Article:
One problem you might not have forseen: maintenance of an SSD is different than HDDs. You'll need to learn how to clean up a drive using something like "Parted Magic" instead of using the Windows installation "format" solution. I've of some people who killed their SSD with the format. Also, the speed of an SSD can deteriorate fast as you use it, but from my exprience, it's not very noticeable. A clean wipe once a year should keep it in peak performance. If you're using Windows 7, you'll probably want to learn how to test if TRIM was enabled for the harddrive, and how to set up your motherboard for proper SSD handling. So if you're not willing to read up on all those things, the HDD solution will be easier for you.
I think the whole experience was worth it, but your impression might be different. It's very satisfying to see how quickly your cpu/ram can start up programs if they are not bottlenecked by an ancient technology like HDD.
thank you senvae for your time and your response. I have a month or so before I my build so I have the time to do the research, but at current prices I will only be able to purchase a 120gb or 128gb ssd and since I play many games I am afraid my ssd would fill up to quickly. So I think I will have to buy a second hard drive for just games and programs, like office, my research program etc. I plan on buying this motherboard.
ASUS P8P67 DELUXE (REV 3.0) LGA 1155 Intel P67 SATA 6Gb/s USB 3.0 ATX Intel Motherboard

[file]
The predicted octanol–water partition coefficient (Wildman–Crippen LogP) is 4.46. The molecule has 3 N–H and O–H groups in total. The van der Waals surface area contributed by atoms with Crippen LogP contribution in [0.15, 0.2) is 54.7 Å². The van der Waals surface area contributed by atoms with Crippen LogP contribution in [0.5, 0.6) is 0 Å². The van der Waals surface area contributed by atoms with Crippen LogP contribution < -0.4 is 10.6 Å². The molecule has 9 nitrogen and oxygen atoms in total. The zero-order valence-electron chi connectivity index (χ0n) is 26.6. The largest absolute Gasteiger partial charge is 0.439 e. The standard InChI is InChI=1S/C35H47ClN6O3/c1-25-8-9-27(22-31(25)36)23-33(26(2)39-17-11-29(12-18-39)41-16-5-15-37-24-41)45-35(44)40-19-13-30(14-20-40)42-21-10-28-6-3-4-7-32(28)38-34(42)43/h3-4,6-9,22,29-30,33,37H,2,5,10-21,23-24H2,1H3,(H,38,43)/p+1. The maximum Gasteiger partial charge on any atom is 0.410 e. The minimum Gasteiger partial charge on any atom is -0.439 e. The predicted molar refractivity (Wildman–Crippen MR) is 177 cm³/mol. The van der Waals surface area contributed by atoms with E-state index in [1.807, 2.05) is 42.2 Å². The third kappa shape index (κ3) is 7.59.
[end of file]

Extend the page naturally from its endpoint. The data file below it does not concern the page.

So I think it should be fine. I just hope that if I install my games on the D drive that they will still be able to run quickly.
@JohnnyLucky - I haven't even noticed the autosave happening most of the time, so I imagine it's fast. The project's sequence timeline rendering seems incredibly faster, but sometimes it's hard to compare one video project against another.
Well Coryjm, you could save a lot of money by buying a OCZ Vetex 2, which had excellent reviews. Since the new Vertex 3 series are coming out, I've noticed NCIX.com has had the Vertex 2 on special for pretty cheap. I think my SSD on SATA 2 is still much faster than any HDD. Obviously my Corsair Performance 256gb is only half the price I paid for, but it is still 400$ roughly, so size does matter. It might actually be cheaper to buy two 120gb SSDs and install them in RAID, than to buy one 256gb like I did.
Maybe what you could do is intall only the games you are currently playing on day to day basis, and use a storage HDD to save old save files on games you aren't using currently. OR install the game files of some older games on the HDD, the ones that wouldn't bug you too much if they were slower.
Right now I have Starcraft 2, Just Cause 2, Darksiders, Batman Arkham Asylum, Metro 2033, Audiosurf, all installed on Windows 7, with Adobe Premier Pro CS4 (HUGE software) with saved project files, and I have about 138gb used. So one single 120gb might actually do the trick for you.